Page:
* Gross borrowing seen returning to record level
* OECD says 30 pct of debts need refinancing in 3 years
PARIS, Feb 27 (Reuters) - The borrowing needs of the mostly developed countries belonging to the OECD will return to record levels this year and they will find it more expensive to raise funds, the organisation said on Wednesday.
Further complicating the task, governments in the Organisation for Economic Co-operation and Development will have to refinance on average 30 percent of their outstanding long-term debt in the next three years.
The group’s annual sovereign borrowing outlook showed that, taking redemptions into account, OECD countries will have to borrow $10.9 trillion euros this year, up from 10.8 trillion in 2012 and in line with the record set in 2010.
It estimates the OECD average of long-term interest rates will rise to 4.0 percent this year from 3.2 percent in 2012.
However, the average public deficit in OECD countries is set to fall to 2.3 percent of economic output this year, the lowest level since the global financial crisis in 2008.
“Raising large volumes of funds at lowest cost, with acceptable roll-over risk, remains a great challenge,” the OECD said, adding that many public debt managers were working on borrowing over longer periods so that they did not have to return to the markets so often.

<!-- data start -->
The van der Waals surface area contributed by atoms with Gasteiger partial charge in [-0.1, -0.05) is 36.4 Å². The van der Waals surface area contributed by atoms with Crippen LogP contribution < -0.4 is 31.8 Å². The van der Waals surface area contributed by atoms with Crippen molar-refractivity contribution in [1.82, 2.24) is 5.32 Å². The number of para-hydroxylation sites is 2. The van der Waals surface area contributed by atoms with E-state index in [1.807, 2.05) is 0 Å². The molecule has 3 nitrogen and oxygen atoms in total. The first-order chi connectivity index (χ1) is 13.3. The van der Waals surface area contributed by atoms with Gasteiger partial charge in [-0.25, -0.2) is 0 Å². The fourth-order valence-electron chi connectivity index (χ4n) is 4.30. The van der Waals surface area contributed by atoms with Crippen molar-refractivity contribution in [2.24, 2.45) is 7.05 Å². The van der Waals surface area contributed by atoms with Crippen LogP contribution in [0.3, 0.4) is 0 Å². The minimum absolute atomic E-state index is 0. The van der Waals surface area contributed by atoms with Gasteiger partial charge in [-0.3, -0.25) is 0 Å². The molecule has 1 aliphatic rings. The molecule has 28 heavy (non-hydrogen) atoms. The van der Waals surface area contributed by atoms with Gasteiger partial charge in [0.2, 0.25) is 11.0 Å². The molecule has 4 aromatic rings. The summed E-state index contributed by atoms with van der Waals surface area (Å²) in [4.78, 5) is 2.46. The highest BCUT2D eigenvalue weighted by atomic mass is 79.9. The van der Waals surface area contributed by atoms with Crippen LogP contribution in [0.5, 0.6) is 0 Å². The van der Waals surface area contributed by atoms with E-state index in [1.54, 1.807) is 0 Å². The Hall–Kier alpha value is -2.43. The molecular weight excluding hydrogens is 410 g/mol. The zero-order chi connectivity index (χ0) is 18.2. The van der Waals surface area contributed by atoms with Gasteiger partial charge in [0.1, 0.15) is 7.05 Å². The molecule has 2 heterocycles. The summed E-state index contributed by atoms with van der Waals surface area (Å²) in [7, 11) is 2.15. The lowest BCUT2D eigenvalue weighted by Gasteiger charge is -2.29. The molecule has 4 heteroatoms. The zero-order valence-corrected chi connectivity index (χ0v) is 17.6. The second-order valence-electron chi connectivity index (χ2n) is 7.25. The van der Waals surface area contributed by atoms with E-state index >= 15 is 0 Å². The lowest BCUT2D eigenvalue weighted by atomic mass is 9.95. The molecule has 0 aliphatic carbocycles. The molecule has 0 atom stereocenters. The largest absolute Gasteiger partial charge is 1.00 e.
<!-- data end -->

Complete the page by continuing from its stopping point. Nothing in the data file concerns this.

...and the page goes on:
Spain and Italy have been notable exceptions. The average maturities of their debt are falling, increasing the risk of problems in renewing these loans, though their burden should be manageable as long as market conditions remain normal, the OECD said.
Efforts to borrow over longer periods risked neutralising the impact of some central banks’ efforts to steer interest rates lower through exceptional bond purchases, the OECD warned, citing the United States in particular.
Though the credit ratings of many major sovereign issuers have fallen in recent years, the OECD dismissed concerns about a shortage of the best quality debt. It estimated that 88.8 percent of OECD gross borrowing in 2012 was by AAA or AA-rated issuers, down only slightly from 91 percent in 2011.
It also warned that assessing a borrower’s capacity to repay its debts was much more complicated than credit ratings or market-based risk measures reflect.
“We want to raise doubts for those who easily conclude using ratings agencies or spreads: ‘look, Italy’s sovereign risk has gone up,” said Hans Blommestein, head of public debt management at the OECD.
“That is wishy-washy reasoning and people should be more disciplined.”